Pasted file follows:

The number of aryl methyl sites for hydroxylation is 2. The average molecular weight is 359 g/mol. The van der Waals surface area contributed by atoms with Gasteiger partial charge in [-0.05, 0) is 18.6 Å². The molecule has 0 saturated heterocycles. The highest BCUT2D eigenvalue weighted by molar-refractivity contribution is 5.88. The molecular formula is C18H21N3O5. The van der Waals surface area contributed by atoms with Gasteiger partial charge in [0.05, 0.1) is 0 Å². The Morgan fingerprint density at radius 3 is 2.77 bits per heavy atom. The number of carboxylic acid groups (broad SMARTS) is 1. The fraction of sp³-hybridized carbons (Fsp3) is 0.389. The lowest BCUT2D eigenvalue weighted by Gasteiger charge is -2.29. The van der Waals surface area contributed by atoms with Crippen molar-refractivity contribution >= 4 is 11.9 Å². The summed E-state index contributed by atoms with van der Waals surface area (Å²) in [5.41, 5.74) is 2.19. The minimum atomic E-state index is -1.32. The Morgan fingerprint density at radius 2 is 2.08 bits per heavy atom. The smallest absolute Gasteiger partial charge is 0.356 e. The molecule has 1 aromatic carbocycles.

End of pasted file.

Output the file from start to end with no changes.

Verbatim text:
The number of aryl methyl sites for hydroxylation is 2. The average molecular weight is 359 g/mol. The van der Waals surface area contributed by atoms with Gasteiger partial charge in [-0.05, 0) is 18.6 Å². The molecule has 0 saturated heterocycles. The highest BCUT2D eigenvalue weighted by molar-refractivity contribution is 5.88. The molecular formula is C18H21N3O5. The van der Waals surface area contributed by atoms with Gasteiger partial charge in [0.05, 0.1) is 0 Å². The Morgan fingerprint density at radius 3 is 2.77 bits per heavy atom. The number of carboxylic acid groups (broad SMARTS) is 1. The fraction of sp³-hybridized carbons (Fsp3) is 0.389. The lowest BCUT2D eigenvalue weighted by Gasteiger charge is -2.29. The van der Waals surface area contributed by atoms with Crippen molar-refractivity contribution >= 4 is 11.9 Å². The summed E-state index contributed by atoms with van der Waals surface area (Å²) in [5.41, 5.74) is 2.19. The minimum atomic E-state index is -1.32. The Morgan fingerprint density at radius 2 is 2.08 bits per heavy atom. The smallest absolute Gasteiger partial charge is 0.356 e. The molecule has 1 aromatic carbocycles.